5 parts of a credit card application
Credit card applications are easy to find, but their terms and conditions are hard to decipher. Filled with fine print and technical jargon, the terms and conditions and the credit card agreement that arrive with the card frequently make it difficult for consumers to determine important facets of the card. These include how much the card will cost, their credit limit and what happens if they miss payments.
Certain fees, such as the annual fee and balance transfer fees, and the APRs for the account must be disclosed in a table. In addition, consumers must receive a one-page agreement summary after opening an account, along with the agreement, thanks to new disclosure rules that took effect in July.
Before signing on the dotted line, here are five items you should find in a credit card's terms and conditions.
Annual feesSome cards have them, others don't. Either way, your credit card's terms and conditions should clearly note whether you'll be forking over a yearly fee to have the card and if so, how much.
APRShort for annual percentage rate, this number dictates how much interest you'll pay for maintaining a card balance. While some cards only have one APR, others come with an introductory teaser rate that expires after six months.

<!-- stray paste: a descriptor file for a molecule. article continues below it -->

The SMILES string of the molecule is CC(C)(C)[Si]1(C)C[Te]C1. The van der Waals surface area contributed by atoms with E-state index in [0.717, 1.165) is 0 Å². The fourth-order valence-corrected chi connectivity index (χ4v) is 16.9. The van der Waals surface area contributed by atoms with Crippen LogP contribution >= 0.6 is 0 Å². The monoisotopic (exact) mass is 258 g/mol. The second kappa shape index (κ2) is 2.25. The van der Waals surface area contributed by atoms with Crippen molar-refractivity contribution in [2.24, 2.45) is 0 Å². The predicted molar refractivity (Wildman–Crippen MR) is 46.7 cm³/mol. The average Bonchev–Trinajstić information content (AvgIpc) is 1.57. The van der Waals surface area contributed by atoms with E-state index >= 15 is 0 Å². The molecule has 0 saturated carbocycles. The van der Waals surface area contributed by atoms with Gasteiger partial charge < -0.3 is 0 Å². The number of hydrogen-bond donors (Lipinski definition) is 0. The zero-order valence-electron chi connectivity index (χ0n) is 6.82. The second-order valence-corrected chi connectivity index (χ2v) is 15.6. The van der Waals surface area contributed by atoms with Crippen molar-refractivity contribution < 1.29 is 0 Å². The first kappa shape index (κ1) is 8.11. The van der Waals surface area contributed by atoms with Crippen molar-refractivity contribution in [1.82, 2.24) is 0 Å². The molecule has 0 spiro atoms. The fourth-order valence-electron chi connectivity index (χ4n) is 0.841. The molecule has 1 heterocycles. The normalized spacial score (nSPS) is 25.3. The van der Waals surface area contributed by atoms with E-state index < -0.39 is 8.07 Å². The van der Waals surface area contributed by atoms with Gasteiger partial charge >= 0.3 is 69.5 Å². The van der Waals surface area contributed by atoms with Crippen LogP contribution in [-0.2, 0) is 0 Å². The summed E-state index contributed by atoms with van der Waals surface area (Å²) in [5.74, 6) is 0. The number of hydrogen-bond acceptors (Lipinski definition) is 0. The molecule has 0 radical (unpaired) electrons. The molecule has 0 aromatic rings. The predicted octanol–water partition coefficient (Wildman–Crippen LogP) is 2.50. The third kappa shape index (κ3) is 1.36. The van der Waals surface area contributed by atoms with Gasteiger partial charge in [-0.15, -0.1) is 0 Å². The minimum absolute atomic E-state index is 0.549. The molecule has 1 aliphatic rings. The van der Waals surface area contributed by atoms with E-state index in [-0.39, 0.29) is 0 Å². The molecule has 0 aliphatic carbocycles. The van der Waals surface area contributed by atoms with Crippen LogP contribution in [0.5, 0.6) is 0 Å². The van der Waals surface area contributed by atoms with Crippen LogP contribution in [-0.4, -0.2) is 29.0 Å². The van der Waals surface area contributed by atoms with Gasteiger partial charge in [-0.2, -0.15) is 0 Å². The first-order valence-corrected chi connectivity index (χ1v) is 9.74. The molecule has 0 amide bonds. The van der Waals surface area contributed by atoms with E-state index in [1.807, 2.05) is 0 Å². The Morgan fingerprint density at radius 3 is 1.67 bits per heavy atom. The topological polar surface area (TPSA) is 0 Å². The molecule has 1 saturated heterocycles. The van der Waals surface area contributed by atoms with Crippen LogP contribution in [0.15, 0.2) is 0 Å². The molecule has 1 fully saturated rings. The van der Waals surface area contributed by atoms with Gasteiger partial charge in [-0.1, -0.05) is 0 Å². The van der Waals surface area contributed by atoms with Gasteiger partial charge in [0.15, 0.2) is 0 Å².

Penalty APRsThe offer must tell you what the penalty APR is and what can cause your rate to jump to the penalty APR. For instance, a penalty rate may be triggered by a late payment or exceeding the credit limit. The credit card issuer must also tell you how long the penalty APR will remain in effect.
Rewards termsAll the airline miles in the world won't amount to anything if you don't understand how to use them. Cards that come with a rewards program should have the terms and conditions clearly written in the terms and conditions.
Late and balance transfer feesThe bane of many cardholders, late and balance transfer fees can add up fast. Before getting a new card, peruse the credit card terms and conditions for information on how much moving a credit card balance from one card to another will cost you, as well as what happens if you miss a payment.
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Editorial Disclaimer: The editorial content is not provided or commissioned by the credit card issuers. Opinions expressed here are author’s alone, not those of the credit card issuers, and have not been reviewed, approved or otherwise endorsed by the credit card issuers.